How to counter hidden tracking devices

TSCM: How to counter hidden tracking devices
TSCM: How to counter hidden tracking devices

In two recent posts Valkyrie highlighted the rise in ‘tech abuse’ and how technology was being used to control and coerce people. In another post we highlighted the use of vehicle tracking devices to monitor peoples activity. This month there was an article in the Mail newspaper detailing a court case where Michael Williams, a retired builder had placed a ‘black box’ (tracker) in his wife’s car to monitor her activity, he believed she was having an affair. Williams admitted to ‘stalking’ and was given a restraining order, he was also handed 12-month community service order. The duration of Wiliams’ stalking activity was at least 6 weeks in which time he reportedly ‘tormented’ his wife.

Valkyrie has seen a steady rise in this behaviour and the Williams case is a good recent example of both topics covered in previous posts. These tracking devices are made with good intentions; however With easy access to technology allowing non-technical people to increasing use tech items to assist in their malicious activity.

Due to the nature of our work, we are routinely asked about how to counter this threat. Tracking technology has advanced considerably in recent years – very small, covert, battery powered tracking devices can be quickly fitted to a vehicle and monitored instantly from a mobile phone. There are plenty of places they can be fitted to the exterior of a vehicle. Devices are often magnetically attached. And very bland in look – a ‘small black box’ that doesn’t look out of place on a vehicle.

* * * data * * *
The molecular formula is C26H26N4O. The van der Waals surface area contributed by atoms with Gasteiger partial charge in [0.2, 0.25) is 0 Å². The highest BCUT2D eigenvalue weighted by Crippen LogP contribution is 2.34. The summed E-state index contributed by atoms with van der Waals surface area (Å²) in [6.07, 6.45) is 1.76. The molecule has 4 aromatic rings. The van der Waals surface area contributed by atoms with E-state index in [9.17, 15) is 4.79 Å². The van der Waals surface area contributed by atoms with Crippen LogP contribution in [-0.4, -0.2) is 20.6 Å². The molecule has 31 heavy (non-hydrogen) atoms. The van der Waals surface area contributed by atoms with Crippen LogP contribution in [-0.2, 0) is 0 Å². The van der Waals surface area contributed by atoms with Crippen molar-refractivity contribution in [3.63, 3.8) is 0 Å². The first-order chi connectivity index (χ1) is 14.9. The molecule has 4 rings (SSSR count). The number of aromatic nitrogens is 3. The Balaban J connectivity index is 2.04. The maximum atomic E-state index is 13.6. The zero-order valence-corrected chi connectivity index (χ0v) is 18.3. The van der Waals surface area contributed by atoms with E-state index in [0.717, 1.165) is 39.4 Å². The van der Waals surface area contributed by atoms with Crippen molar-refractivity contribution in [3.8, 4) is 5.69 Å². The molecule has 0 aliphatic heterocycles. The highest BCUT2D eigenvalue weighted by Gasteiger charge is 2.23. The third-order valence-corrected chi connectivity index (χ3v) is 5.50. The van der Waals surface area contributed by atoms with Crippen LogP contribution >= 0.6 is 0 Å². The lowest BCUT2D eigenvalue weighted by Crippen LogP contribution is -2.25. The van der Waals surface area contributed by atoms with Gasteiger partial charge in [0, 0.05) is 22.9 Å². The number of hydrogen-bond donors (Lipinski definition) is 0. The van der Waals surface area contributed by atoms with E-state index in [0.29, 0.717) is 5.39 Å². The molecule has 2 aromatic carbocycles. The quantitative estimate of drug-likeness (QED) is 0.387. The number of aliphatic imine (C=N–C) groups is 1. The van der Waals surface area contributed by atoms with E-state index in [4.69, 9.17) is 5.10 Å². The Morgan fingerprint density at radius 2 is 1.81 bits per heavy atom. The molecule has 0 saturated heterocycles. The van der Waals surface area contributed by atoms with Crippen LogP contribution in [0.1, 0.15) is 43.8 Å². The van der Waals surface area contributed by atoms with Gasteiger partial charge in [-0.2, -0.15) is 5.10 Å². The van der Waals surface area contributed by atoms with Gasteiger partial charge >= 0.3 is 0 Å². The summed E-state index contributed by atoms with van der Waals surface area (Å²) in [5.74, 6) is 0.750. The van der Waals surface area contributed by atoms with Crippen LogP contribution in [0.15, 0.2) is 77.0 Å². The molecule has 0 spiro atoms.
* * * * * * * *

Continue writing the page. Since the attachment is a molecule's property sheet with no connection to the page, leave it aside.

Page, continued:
We encourage vehicle owners to regularly conduct a basic search of their vehicles to check no devices have been fitted. Most tracking devices will be fitted on the exterior of the vehicle unless someone has managed to gain access to the vehicle or has access e.g. a partner. We will cover internal searches in a separate post.

Common places to hide a trackers on the exterior are:

1.inside wheel wells – this is also an easy location to inspect. Using a torch, check inside both the front and rear wheel wells. You may need to use a telescopic mirror to get a good look, and you can also feel around with your hand in places that you can’t see

2.under the vehicle, focus on areas someone could easily and quickly hide (plant) a tracking device without taking too much time or effort, and keep in mind that the tracker could be covered in road dirt.

3.inside/under bumpers. In some cases, you may have to reach up inside and feel around

While trackers can be hidden inside the engine compartment, it’s not common. If someone can get access to the inside of a car to open the bonnet, they are more likely to hide the device somewhere else inside the car. That said its still good practice to at least give the engine compartment a visual check.

As always, if you want any advice on your security needs, please get in touch with us.

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